Diarrheal diseases are still a leading cause of child deaths: How many more lives could ORT save?

Our World in Data presents the empirical evidence on global development in entries dedicated to specific topics.
This blog post is part of our Child Mortality Series and draws on data and research discussed in our entry on Child & Infant Mortality.
We thank Dr. Richard Cash and Prof. Kathryn Maitland for their helpful comments.

In recent decades the world has made significant progress in reducing deaths from diarrheal diseases, especially among children: deaths of under-5s have fallen by two-thirds since 1990.1

An incredibly successful intervention has been the use of oral rehydration therapy (ORT): a simple salt and sugar solution. In our related post on the topic we look in more detail about what ORT is, how it was developed and estimates of how many lives it has saved across the world.

In this post we focus on the future potential of ORT; what are the barriers to it saving more lives, and how many could it save?

ORT could still go further

We are not benefiting from the full potential of ORT. The main reason for this is that it is not as widely used as it could be. As the map shows, the coverage of ORT is still low.

According to data from UNICEF, on average only 44% of children with diarrhea receive ORT (you can view this data on the Chart tab in the interactive visualization).2

In some countries the coverage is very low, at less than 1-in-5.

Of course, one has to ask: does every child with diarrhea need ORT? According to the current WHO guidelines, the need for ORT should be determined based on the degree of child’s dehydration.3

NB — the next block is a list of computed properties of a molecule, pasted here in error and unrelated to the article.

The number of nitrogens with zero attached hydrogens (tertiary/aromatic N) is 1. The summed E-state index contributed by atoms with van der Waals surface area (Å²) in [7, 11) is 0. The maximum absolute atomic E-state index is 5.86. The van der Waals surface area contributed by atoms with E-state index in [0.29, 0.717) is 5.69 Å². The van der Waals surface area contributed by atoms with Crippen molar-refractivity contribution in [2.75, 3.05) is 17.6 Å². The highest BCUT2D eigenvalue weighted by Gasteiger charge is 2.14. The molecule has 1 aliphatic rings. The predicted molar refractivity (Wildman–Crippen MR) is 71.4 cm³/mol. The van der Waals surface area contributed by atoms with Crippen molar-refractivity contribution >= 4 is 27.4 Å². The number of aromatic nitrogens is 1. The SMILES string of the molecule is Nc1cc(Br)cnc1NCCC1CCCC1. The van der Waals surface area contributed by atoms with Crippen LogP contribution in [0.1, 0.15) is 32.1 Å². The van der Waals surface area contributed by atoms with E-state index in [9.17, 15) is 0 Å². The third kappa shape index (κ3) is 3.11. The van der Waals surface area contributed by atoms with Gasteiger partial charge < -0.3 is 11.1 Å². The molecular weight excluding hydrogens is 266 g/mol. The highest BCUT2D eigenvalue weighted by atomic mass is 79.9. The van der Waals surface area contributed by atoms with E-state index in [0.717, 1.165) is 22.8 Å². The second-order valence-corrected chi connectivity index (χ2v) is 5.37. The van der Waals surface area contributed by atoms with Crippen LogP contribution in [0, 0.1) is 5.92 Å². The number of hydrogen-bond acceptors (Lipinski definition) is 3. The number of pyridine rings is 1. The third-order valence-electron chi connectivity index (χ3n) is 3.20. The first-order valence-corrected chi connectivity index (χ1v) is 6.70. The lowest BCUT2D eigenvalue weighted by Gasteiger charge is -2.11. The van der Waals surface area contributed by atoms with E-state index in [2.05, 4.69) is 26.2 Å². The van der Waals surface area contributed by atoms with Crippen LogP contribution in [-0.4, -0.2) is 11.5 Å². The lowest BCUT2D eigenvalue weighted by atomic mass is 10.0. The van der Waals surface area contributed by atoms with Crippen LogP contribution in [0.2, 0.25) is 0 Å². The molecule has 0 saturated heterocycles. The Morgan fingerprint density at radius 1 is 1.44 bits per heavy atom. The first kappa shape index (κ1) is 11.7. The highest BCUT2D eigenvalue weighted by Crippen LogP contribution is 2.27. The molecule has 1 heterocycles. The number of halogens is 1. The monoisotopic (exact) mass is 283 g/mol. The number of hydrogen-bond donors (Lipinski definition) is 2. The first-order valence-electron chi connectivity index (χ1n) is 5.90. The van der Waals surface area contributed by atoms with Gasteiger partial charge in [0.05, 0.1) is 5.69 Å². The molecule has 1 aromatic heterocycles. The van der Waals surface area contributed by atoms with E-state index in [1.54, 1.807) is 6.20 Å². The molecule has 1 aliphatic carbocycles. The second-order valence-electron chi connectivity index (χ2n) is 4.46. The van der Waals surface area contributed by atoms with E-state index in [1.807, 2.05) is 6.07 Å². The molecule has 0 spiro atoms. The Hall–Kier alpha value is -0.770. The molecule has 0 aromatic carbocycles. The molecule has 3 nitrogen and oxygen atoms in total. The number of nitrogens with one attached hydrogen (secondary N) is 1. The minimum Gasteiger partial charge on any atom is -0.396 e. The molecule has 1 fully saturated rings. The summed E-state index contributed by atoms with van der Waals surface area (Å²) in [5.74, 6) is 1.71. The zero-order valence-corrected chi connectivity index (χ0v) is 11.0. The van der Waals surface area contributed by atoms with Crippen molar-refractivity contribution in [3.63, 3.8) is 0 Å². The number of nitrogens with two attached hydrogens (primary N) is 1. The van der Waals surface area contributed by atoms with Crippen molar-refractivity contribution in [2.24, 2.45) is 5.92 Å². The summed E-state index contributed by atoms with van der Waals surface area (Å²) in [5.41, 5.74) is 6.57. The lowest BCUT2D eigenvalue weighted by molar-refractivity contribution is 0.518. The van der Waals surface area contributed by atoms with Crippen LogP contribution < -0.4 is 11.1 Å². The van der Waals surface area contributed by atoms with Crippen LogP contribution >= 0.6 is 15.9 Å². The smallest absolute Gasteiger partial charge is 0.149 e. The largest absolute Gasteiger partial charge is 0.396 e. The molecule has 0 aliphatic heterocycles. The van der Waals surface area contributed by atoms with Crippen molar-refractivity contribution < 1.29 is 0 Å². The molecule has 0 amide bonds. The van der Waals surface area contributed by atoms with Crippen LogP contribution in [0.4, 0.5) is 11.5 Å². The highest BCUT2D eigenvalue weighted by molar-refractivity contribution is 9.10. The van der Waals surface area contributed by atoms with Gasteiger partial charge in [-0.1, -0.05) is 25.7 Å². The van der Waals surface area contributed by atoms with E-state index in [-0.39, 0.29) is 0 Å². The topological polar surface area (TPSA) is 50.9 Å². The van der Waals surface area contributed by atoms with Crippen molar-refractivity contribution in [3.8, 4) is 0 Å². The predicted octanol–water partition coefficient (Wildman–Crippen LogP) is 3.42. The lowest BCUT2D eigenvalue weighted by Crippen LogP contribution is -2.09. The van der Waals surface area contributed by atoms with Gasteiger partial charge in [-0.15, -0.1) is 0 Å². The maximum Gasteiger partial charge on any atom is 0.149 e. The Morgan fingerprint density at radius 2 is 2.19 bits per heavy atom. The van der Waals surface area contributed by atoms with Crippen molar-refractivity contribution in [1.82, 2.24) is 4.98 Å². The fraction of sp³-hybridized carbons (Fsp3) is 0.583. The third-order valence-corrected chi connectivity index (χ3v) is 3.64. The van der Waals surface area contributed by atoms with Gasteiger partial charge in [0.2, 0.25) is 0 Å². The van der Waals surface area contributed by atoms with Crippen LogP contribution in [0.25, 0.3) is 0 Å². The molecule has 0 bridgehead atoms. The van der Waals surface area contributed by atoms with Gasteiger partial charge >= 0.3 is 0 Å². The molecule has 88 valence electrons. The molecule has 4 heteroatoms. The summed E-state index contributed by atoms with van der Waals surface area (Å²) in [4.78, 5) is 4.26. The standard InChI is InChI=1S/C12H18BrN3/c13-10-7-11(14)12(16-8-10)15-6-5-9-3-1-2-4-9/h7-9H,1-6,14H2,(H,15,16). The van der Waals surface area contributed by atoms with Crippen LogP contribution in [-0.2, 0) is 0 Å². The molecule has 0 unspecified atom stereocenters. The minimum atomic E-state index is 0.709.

If a child has diarrhea but is not dehydrated, home treatment with fluids that contain salt, such as rice water or chicken stock, is sufficient. If a packet of ORT salts is available it can be used but is not a necessary treatment. If a child has moderate or severe dehydration, ORT should be given. According to a study conducted in 2012, 35.2% of all diarrheal cases in children were classified as moderate or severe, suggesting that at least a third of diarrheal instances should have been treated with ORT: in 2012 that accounted for 588 million diarrheal episodes.4

Greater promotion and education about the use of ORT in healthcare facilities and community centers could potentially increase ORT coverage. In addition to increasing coverage, more lives could also potentially be saved by switching to a more effective ‘low osmolarity’ ORT formulation, that is currently recommended by the WHO.5

How many more lives could ORT save?

An analysis from 2010 by Munos et al. in the International Journal of Epidemiology is the most widely cited study that provides estimates for the number of potential lives a wider use of ORT could save. The study looked at all the available literature on ORT at the time and suggested that, if every child who needs ORT would receive it, 93% of child deaths caused by diarrhea could be prevented.6

This implies a huge potential for ORT.

We should be somewhat cautious, however. The study is the only currently available published research review that measures the effectiveness of ORT. And because there are only a few studies that have looked at how providing ORT directly affects child mortality, the 93% figure was determined based on a very small sample. Furthermore, it should be noted that children with diarrhea often have associated comorbidities, such as malnutrition and viral or bacterial infections. These comorbidities may require treatments in addition to ORT, which was not assessed in the Munos et al. study.7 8 9